Clown and Improv - Cousins of comedy

As an improviser I was always intrigued about how laughter worked and what it meant. Why did they laugh? Was it what I said, what I did? Perhaps. It could have just as easily been what I didn’t say or didn’t do? It was always a source of mystery and part of my intrigue in comedy; Why are things funny?

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Improv and visiting my mum in an Aged Care home


Blog: Improv and visiting my mum in an Aged Care home

In this blog, I share how improv helps me connect better with my 94-year-old mother who lives
in an Aged Care home and has dementia.
My mum, Nora, is 94 years old. She grew up on a dairy farm in western Victoria as one of 7
children. She moved to Melbourne, met dad, and they had four children. We all love visiting
her. She often can’t remember what she had for breakfast but she has a wonderful long-
term memory of days on the farm, travelling to school by horse and cart and songs from
early years. Learning improv has made my visits with her a joy.
Here are three lessons from improv that have helped me connect with my mum:

1. “What can I appreciate about what is?” –

Before Improv I would start by seeing a
problem. Now, I start with what I can learn or enjoy today. Like one day mum says.
“Ha. Ha. Ha.”. In my mind, I’m thinking, ‘oh she thinks I’m trying to be funny. What
did I say wrong?”. Instead I looked for what might be good and just matched her like
a game and said, “He! He! He!”. To my great surprise she then sang, “Little brown
jug, how I love thee!”. It turns out there is a whole song, “Little Brown Jug” that was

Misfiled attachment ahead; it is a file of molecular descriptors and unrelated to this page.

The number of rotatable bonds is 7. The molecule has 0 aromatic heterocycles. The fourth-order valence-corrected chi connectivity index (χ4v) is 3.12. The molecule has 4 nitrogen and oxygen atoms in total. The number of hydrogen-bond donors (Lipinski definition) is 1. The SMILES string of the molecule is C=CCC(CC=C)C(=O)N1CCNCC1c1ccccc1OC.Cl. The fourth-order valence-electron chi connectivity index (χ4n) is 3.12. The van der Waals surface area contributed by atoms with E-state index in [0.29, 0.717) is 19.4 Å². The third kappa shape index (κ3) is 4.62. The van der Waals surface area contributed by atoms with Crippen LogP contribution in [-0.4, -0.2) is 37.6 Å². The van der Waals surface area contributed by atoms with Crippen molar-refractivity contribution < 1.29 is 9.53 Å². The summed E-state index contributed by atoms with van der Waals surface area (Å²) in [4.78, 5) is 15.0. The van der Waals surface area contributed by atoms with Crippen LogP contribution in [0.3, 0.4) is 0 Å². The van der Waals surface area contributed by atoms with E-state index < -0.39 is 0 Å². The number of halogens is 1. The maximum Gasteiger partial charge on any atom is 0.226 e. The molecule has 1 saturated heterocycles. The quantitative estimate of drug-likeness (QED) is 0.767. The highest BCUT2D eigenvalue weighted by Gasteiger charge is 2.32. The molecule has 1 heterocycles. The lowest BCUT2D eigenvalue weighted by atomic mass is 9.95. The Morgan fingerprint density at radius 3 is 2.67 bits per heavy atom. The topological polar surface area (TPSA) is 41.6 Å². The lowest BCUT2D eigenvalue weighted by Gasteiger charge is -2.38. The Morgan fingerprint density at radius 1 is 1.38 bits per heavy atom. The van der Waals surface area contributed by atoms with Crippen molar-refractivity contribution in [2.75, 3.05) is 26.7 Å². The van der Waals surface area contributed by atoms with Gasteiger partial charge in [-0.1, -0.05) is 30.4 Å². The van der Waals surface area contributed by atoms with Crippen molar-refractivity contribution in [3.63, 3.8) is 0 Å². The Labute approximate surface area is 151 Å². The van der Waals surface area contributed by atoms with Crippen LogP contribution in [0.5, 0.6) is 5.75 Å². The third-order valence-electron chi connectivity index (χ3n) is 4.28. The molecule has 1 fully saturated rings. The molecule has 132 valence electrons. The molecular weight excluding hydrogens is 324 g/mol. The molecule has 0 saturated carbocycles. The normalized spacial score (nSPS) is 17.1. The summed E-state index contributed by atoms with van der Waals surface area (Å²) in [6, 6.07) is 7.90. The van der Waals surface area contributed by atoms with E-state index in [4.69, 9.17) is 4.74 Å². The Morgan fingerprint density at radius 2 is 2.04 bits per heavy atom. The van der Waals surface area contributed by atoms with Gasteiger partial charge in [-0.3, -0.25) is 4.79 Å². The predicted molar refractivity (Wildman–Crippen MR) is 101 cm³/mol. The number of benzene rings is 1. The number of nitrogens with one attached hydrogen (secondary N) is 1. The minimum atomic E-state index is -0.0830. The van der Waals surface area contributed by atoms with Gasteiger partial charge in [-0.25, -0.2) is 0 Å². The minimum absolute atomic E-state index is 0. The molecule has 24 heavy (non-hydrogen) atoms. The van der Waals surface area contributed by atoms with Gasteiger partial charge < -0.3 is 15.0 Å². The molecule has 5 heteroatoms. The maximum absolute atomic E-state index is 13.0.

a favourite at dances and she can sing the verses. What a gift! Because of improv, I
learnt a new song and we got to sing Little Brown Jug together.
2. “If I could paint a picture of it working well what would it look like?” –

I could say the ideal is that she doesn’t have dementia. I’m seeing my mum as a problem to fix.
Improv taught me that the gift is in the relationship and she is a person that I can
meet not to see as a problem to be fixed. Often, I would think of the things we could
do – walk in the garden, visit a coffee shop or go for a drive. They’re just things.
Now I think if we meet, my mum can move towards health and so can I. Improv
taught me to be clearer that it is the relationships and connections we really want. 

3. “What is one small thing I can do to move towards that picture?

I’m not confident when singing. I find it embarrassing. One day it started raining as we walked in the
garden around the Aged Care home. My mum started singing, “Never mind the
weather, never mind the rain. Here we are together, whoops she goes again”. Then
she started cackling away. So, we sang this together. The next line is, “La-di-da-di-
da, La-di-da-di-dee, All good pals and jolly good company!”. Joining in here
was a small thing.

Sometimes it’s just a visit. But every now and then there is a flashing moment of magic -
Improv has helped us connect better...

 To see Impro Melbourne's latest workshops click here



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